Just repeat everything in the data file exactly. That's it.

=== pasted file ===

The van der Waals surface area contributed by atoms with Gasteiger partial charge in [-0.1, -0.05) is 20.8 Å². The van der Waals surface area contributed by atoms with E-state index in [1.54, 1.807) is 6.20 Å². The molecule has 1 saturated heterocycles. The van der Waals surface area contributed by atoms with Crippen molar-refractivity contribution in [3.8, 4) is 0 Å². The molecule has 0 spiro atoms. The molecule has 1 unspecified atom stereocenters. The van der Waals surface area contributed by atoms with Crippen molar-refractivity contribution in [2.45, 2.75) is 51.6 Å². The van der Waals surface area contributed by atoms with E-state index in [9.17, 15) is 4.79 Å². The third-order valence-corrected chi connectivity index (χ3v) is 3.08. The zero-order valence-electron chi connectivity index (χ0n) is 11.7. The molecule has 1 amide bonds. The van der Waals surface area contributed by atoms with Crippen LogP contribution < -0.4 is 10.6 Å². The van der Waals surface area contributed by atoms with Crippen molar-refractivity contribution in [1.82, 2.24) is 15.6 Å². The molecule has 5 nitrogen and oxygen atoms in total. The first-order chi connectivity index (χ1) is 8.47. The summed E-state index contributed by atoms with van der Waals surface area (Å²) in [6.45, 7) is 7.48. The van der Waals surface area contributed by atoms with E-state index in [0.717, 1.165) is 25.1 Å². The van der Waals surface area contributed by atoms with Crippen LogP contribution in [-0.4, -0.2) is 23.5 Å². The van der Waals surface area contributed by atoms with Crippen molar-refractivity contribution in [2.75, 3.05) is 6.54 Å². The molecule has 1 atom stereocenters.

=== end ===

The van der Waals surface area contributed by atoms with Gasteiger partial charge in [-0.1, -0.05) is 20.8 Å². The van der Waals surface area contributed by atoms with E-state index in [1.54, 1.807) is 6.20 Å². The molecule has 1 saturated heterocycles. The van der Waals surface area contributed by atoms with Crippen molar-refractivity contribution in [3.8, 4) is 0 Å². The molecule has 0 spiro atoms. The molecule has 1 unspecified atom stereocenters. The van der Waals surface area contributed by atoms with Crippen molar-refractivity contribution in [2.45, 2.75) is 51.6 Å². The van der Waals surface area contributed by atoms with E-state index in [9.17, 15) is 4.79 Å². The third-order valence-corrected chi connectivity index (χ3v) is 3.08. The zero-order valence-electron chi connectivity index (χ0n) is 11.7. The molecule has 1 amide bonds. The van der Waals surface area contributed by atoms with Crippen LogP contribution < -0.4 is 10.6 Å². The van der Waals surface area contributed by atoms with Crippen molar-refractivity contribution in [1.82, 2.24) is 15.6 Å². The molecule has 5 nitrogen and oxygen atoms in total. The first-order chi connectivity index (χ1) is 8.47. The summed E-state index contributed by atoms with van der Waals surface area (Å²) in [6.45, 7) is 7.48. The van der Waals surface area contributed by atoms with E-state index in [0.717, 1.165) is 25.1 Å². The van der Waals surface area contributed by atoms with Crippen LogP contribution in [-0.4, -0.2) is 23.5 Å². The van der Waals surface area contributed by atoms with Crippen molar-refractivity contribution in [2.75, 3.05) is 6.54 Å². The molecule has 1 atom stereocenters.